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THE VALUE OF HARDWORK
SUMMER JOBS, AWESOME AND AWFUL
Summer may be associated with vacation and free time, but when I was growing up, it also meant summer jobs. I’m grateful for the work experiences I had as a kid. They instilled in me the value of hard work and gave me the chance to develop some unique skills. I may not use all of those skills today, but I still have them in my back pocket. Unless you’re extremely lucky, you’ve had a job that you hated. For me, that was bagging groceries at Albertsons one summer. As you can imagine, it was far from thrilling. The first few weeks were okay, when I was still figuring out the best strategy for stacking milk, eggs, and produce in the same bag. Pretty quickly, though, I was going through the motions. This summer was long before the days when people worried about bag consumption, so double-bagging was a consistent occurrence. I know one thing for certain: If I never have to say “paper or plastic?” again, I won’t mind. Slightly more exciting were the summers I spent on my uncle’s potato farm. They could always use someone to do a little grunt work. As a nephew, I was pretty cheap labor. Most of my time there was spent working on irrigation. That might sound glamorous, but when I say “irrigation,” what I really mean is “moving pipes around.” Nevertheless, it was great to work alongside family, and the gig offered me the chance to learn a little about agriculture and Idaho’s most iconic export.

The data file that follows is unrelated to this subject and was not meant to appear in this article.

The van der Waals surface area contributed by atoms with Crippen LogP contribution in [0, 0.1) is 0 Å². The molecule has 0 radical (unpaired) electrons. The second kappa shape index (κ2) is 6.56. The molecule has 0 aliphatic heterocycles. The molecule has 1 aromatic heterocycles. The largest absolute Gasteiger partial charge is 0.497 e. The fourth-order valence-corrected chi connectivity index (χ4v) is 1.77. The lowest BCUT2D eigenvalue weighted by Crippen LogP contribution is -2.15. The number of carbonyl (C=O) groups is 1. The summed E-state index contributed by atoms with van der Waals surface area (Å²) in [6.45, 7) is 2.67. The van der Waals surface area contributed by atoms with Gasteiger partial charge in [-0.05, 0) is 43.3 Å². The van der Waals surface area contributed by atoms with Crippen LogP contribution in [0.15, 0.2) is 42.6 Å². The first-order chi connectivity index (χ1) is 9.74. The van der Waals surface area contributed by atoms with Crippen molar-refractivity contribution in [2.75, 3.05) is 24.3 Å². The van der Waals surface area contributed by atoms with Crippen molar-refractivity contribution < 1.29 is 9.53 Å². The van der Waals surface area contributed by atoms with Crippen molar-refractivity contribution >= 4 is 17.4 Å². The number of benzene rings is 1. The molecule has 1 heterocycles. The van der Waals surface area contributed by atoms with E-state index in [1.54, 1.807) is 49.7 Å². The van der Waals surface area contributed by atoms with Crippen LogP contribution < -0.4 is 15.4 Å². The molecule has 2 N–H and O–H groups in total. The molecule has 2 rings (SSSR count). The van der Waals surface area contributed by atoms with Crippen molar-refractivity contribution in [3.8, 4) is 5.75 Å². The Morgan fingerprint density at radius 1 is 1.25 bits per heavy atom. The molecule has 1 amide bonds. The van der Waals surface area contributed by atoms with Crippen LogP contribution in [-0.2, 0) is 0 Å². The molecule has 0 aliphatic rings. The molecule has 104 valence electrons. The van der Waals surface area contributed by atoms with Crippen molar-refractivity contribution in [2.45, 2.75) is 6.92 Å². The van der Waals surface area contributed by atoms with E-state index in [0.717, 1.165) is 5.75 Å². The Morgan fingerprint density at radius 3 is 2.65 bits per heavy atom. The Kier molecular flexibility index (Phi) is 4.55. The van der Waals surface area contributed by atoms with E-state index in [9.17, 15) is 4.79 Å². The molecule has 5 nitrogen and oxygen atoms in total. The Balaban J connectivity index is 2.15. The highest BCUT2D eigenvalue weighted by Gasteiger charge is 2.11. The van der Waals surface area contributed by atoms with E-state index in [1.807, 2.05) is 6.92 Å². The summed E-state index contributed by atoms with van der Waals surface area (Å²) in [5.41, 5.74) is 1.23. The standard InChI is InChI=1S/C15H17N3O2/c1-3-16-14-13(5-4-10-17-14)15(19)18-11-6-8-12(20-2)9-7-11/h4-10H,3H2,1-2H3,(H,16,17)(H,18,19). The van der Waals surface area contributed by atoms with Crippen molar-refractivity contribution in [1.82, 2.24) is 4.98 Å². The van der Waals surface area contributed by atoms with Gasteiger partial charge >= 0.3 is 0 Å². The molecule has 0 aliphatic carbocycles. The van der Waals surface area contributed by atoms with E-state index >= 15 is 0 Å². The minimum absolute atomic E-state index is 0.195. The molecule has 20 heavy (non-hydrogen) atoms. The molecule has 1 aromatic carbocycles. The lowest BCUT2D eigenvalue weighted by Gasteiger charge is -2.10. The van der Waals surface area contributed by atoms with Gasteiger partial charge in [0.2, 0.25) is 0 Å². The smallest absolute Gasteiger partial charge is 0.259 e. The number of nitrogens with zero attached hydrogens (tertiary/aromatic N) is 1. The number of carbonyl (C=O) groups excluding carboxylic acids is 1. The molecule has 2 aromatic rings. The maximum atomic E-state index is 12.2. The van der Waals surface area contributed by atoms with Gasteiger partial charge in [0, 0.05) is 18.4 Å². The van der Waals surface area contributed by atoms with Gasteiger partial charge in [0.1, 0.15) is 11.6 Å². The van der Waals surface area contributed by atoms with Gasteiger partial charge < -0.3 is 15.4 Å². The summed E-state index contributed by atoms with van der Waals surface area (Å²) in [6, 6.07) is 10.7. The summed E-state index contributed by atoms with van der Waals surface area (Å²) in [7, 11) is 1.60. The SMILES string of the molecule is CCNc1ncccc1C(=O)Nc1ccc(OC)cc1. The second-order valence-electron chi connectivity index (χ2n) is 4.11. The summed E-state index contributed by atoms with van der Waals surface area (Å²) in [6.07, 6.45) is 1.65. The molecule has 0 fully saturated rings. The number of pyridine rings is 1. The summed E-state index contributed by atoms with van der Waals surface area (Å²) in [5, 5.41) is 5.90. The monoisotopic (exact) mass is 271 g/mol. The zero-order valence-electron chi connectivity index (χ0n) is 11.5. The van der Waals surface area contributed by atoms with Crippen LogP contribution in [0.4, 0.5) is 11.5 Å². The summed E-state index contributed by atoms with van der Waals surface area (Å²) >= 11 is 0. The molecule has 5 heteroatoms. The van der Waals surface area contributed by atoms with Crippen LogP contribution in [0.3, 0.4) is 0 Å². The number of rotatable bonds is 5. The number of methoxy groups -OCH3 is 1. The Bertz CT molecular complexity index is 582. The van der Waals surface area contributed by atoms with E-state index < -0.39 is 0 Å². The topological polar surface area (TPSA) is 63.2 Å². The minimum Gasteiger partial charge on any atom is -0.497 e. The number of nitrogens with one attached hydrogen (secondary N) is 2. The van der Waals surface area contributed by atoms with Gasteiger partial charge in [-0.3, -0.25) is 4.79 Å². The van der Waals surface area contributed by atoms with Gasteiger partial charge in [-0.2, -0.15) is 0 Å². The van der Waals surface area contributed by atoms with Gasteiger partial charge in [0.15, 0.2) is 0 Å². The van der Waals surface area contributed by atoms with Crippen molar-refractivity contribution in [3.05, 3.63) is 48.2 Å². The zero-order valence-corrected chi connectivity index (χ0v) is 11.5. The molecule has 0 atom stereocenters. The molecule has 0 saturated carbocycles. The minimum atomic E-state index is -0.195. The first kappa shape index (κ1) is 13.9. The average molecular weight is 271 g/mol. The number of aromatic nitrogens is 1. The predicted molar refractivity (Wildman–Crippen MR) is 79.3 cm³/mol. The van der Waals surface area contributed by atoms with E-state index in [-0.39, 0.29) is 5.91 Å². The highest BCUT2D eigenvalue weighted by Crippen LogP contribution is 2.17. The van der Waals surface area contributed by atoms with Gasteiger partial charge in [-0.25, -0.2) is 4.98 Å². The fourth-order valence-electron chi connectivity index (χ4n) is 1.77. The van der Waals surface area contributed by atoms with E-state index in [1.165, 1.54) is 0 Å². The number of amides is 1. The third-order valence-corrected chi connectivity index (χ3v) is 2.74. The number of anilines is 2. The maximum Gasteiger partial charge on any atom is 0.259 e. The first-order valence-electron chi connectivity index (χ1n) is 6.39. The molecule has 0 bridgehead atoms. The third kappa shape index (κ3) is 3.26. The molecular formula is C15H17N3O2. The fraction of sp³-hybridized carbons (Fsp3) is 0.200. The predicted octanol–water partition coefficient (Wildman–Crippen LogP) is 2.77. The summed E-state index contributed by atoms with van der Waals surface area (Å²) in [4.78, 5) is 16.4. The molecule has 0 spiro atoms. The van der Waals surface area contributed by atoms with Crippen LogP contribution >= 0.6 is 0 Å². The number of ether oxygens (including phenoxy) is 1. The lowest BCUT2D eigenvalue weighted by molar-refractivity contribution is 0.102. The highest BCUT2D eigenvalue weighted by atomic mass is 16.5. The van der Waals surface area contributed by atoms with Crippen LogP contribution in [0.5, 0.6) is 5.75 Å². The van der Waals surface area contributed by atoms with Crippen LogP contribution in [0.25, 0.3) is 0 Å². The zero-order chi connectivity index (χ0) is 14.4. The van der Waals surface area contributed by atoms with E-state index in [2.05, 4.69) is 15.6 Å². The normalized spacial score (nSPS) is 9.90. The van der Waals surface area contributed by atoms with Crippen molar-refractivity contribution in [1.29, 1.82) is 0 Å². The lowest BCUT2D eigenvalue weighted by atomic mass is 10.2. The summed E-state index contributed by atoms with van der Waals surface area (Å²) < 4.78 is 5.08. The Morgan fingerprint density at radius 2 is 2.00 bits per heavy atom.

Of course, I didn’t spend every hour of my summer on the clock. Some of my best summer memories are the times I spent camping with my family throughout the Northwest. Being out in the wilderness was so relaxing, especially when compared to bagging groceries for eight hours. Another favorite activity was riding my motorbike. In particular, I will never forget biking the St. Anthony Sand Dunes, where the open space meant I could cut loose without fear. This year, I’ve already had a new summer experience: sturgeon fishing. Oregon opened up sturgeon fishing for six days and allowed you to keep sturgeon 44–50 inches in length. I felt lucky just to be able to go and even luckier that I brought home a sturgeon. I’m hoping to provide my kids with a lasting memory when we go to Rexburg to watch the solar eclipse. Apparently, it will be one of the best places in the country to view this once-in-a-lifetime occurrence. Rexburg, a town of about 50,000 people, is expecting 10 times that for the eclipse. Luckily, with my family out there, we won’t struggle to find a place to stay. I hope everyone enjoys the last few weeks of their summer this year. If you happen to trek out to eastern Idaho for the solar eclipse, maybe I’ll see you there.
“I know one thing for certain: If I never have to say ‘paper or plastic?’ again, I won’t mind.”
The coolest of my summer jobs was building log cabins. We constructed everything by hand off-site, dismantled it, labeled each piece, and sent it off to its final destination. It was a bit like playing with a massive, heavy Lego set. I like to think I’m pretty handy these days, and I owe a lot of that to my time spent on the cabin crew.
– Dr. Chris Thomason
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